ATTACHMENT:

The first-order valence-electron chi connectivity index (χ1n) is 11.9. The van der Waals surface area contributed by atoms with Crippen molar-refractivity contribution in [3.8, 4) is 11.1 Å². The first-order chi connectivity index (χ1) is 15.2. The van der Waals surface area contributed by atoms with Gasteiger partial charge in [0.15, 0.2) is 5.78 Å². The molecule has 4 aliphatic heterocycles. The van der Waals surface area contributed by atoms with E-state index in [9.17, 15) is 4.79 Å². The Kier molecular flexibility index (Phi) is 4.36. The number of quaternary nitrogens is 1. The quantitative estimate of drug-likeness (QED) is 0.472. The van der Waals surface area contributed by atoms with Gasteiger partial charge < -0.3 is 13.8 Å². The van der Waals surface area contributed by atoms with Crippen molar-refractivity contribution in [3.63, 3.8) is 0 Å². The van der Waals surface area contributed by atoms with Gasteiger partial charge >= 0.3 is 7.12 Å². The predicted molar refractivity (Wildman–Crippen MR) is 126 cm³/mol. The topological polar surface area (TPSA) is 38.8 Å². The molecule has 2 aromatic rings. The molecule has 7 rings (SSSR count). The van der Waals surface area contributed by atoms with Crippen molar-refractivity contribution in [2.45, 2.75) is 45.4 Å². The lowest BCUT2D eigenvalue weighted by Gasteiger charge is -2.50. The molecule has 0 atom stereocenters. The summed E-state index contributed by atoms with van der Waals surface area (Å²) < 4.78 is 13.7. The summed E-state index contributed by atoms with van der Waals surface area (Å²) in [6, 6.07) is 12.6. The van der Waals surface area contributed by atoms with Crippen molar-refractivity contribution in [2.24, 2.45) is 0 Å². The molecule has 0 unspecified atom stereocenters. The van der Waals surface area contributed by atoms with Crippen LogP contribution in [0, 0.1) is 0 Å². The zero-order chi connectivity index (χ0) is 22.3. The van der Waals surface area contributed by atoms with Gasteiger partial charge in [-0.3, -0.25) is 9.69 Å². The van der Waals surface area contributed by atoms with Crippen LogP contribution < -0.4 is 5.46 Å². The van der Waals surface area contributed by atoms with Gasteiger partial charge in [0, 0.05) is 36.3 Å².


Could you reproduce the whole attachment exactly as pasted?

The first-order valence-electron chi connectivity index (χ1n) is 11.9. The van der Waals surface area contributed by atoms with Crippen molar-refractivity contribution in [3.8, 4) is 11.1 Å². The first-order chi connectivity index (χ1) is 15.2. The van der Waals surface area contributed by atoms with Gasteiger partial charge in [0.15, 0.2) is 5.78 Å². The molecule has 4 aliphatic heterocycles. The van der Waals surface area contributed by atoms with E-state index in [9.17, 15) is 4.79 Å². The Kier molecular flexibility index (Phi) is 4.36. The number of quaternary nitrogens is 1. The quantitative estimate of drug-likeness (QED) is 0.472. The van der Waals surface area contributed by atoms with Gasteiger partial charge < -0.3 is 13.8 Å². The van der Waals surface area contributed by atoms with Crippen molar-refractivity contribution in [3.63, 3.8) is 0 Å². The van der Waals surface area contributed by atoms with Gasteiger partial charge >= 0.3 is 7.12 Å². The predicted molar refractivity (Wildman–Crippen MR) is 126 cm³/mol. The topological polar surface area (TPSA) is 38.8 Å². The molecule has 2 aromatic rings. The molecule has 7 rings (SSSR count). The van der Waals surface area contributed by atoms with Crippen molar-refractivity contribution in [2.45, 2.75) is 45.4 Å². The lowest BCUT2D eigenvalue weighted by Gasteiger charge is -2.50. The molecule has 0 atom stereocenters. The summed E-state index contributed by atoms with van der Waals surface area (Å²) < 4.78 is 13.7. The summed E-state index contributed by atoms with van der Waals surface area (Å²) in [6, 6.07) is 12.6. The van der Waals surface area contributed by atoms with Crippen molar-refractivity contribution in [2.24, 2.45) is 0 Å². The molecule has 0 unspecified atom stereocenters. The van der Waals surface area contributed by atoms with Crippen LogP contribution in [0, 0.1) is 0 Å². The zero-order chi connectivity index (χ0) is 22.3. The van der Waals surface area contributed by atoms with Gasteiger partial charge in [-0.3, -0.25) is 9.69 Å². The van der Waals surface area contributed by atoms with Crippen LogP contribution < -0.4 is 5.46 Å². The van der Waals surface area contributed by atoms with Gasteiger partial charge in [0, 0.05) is 36.3 Å².